This lecture analyses the background to Harold Macmillan’s decision in 1961 to join the European Community, a reversal of previous Conservative policy. Labour opposed entry, although, in office after 1964, it too sought to join the Community. But Britain’s second application in 1967, under a Labour government, also met with a rebuff from President de Gaulle of France.
Vernon Bogdanor CBE is Emeritus Gresham Professor of Law, current Visiting Gresham Professor of Political History, Research Professor at King's College London, a Fellow of the British Academy and an Honorary Fellow of the Institute of Advanced Legal Studies. Prior to 2010, Professor Bogdanor Fellow of Brasenose College, is Professor of Government at Oxford University.
He has been an adviser to a number of governments, including those of the Czech Republic, Hungary, Kosovo, Israel and Slovakia. His books include The People and the Party System, Multi-Party Politics and the Constitution, Power and the People, and Devolution in the United Kingdom. He is a frequent contributor to TV, radio and the press and is a sometime special advisor to the House of Lords Select Committee on the European Communities (1982-83), and the House of Commons Public Service Committee. Most recently he was awarded the Sir Isaiah Berlin prize for Lifetime Contribution to Political Studies by the Political Studies Association.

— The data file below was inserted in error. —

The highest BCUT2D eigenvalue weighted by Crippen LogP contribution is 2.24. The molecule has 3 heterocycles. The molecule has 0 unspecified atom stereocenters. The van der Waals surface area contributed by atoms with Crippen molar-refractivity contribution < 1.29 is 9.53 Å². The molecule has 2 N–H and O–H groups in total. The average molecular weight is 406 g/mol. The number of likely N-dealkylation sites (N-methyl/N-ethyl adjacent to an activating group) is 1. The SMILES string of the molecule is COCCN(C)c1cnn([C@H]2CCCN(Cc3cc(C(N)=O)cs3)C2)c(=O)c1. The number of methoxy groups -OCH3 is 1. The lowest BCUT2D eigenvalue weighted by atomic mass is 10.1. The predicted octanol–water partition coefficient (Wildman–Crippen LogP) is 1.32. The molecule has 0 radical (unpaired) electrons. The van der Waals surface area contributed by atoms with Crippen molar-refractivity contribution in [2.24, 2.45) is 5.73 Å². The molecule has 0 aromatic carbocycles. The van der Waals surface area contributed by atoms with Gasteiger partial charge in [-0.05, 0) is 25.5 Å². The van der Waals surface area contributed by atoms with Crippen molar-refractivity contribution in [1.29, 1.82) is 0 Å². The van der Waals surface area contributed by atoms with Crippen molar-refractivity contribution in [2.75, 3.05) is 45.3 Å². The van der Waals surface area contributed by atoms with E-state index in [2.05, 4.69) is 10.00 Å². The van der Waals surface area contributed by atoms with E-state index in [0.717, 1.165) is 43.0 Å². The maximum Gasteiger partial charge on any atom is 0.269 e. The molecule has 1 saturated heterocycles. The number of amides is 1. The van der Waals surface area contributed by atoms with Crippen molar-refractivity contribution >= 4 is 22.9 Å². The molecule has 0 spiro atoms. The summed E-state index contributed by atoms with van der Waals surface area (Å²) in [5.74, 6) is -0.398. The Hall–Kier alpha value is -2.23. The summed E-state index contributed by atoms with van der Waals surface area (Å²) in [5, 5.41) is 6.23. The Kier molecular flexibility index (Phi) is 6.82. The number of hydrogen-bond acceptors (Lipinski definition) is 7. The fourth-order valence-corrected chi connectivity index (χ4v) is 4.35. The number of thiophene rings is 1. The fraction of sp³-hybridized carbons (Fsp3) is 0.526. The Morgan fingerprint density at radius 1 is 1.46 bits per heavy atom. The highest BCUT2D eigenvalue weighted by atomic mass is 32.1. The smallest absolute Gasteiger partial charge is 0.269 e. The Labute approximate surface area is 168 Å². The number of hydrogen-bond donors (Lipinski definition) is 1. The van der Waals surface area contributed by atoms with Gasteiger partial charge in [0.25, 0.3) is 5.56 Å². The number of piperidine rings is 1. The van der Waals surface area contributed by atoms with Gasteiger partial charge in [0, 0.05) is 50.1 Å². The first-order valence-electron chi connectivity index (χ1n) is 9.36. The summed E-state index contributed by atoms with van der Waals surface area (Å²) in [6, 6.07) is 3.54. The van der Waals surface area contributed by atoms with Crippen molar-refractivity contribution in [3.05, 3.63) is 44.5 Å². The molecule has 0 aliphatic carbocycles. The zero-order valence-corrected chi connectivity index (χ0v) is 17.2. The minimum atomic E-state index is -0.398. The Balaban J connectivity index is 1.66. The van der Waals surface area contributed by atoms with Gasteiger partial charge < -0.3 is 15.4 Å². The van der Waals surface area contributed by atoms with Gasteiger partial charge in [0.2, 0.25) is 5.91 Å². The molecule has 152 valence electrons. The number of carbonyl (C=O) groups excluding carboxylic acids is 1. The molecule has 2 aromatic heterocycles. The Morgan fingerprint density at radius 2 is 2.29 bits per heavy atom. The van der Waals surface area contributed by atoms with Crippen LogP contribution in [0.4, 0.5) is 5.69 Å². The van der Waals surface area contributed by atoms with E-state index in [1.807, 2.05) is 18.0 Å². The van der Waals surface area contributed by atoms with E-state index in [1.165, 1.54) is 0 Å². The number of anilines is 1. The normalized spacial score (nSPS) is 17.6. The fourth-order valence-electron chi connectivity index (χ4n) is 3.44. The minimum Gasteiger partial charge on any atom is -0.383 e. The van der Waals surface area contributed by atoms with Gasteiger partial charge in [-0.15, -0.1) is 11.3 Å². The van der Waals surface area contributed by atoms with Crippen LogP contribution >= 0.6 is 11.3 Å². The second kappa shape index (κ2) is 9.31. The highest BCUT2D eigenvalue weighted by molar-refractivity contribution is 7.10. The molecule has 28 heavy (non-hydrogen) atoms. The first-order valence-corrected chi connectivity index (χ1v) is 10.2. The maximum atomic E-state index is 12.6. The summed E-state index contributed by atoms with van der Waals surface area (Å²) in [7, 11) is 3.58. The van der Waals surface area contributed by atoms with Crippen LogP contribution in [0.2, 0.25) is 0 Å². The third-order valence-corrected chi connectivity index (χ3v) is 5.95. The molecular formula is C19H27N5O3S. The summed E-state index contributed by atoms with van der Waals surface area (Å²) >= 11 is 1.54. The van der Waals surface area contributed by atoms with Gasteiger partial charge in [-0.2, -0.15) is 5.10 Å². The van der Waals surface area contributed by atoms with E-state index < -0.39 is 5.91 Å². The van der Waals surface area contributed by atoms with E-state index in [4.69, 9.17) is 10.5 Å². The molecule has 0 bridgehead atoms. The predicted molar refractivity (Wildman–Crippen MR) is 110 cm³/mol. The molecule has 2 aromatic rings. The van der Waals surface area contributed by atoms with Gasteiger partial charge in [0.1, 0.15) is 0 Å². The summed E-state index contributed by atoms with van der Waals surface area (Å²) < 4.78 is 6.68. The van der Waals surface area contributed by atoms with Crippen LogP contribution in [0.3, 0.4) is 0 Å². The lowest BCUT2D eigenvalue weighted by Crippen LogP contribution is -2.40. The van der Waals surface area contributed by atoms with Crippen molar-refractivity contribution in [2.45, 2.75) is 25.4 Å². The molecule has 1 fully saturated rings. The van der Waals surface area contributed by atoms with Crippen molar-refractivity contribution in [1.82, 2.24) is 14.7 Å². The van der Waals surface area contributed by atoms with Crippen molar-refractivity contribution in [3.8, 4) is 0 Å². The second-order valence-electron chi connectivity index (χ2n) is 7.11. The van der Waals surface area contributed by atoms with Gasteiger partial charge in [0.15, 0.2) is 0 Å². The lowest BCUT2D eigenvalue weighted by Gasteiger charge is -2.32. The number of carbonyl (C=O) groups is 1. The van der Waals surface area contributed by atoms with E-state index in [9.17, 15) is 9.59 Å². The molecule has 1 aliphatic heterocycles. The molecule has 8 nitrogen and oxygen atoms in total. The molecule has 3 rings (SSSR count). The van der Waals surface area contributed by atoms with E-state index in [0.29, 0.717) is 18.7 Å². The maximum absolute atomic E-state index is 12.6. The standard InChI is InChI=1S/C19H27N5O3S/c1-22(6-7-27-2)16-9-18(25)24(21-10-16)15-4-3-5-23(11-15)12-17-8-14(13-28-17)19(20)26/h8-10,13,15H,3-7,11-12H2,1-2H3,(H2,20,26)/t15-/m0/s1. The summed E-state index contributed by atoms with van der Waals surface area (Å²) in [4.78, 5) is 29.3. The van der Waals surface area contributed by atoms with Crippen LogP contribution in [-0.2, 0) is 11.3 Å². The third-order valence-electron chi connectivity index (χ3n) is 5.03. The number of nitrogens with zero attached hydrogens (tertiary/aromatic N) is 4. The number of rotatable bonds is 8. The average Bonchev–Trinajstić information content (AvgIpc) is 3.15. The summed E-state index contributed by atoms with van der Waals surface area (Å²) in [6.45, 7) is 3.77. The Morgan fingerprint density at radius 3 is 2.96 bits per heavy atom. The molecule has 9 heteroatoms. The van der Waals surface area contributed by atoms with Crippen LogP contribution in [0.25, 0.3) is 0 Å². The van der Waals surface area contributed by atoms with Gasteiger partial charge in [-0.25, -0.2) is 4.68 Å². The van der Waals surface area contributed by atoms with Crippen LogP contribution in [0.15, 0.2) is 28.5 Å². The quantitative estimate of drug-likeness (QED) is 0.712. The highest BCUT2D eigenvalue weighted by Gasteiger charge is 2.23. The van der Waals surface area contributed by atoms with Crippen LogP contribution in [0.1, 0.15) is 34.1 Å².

Professor Bogdanor continues his Gresham lectures with a new series for the 2015/16 academic year entitled Political Crises Since 1945.
Professor Bogdanor's previous lecture series' are as follows:
Six General Elections
2013/14 Britain and Europe
2012/13 Making the Weather: Six Politicians Who Shaped Our Age
2010/12 Britain in the 20th Century
2007/09 From Roosevelt to Bush: The American Presidency: Transformation and Change
All of Professor Bogdanor's past Gresham lectures can be accessed here.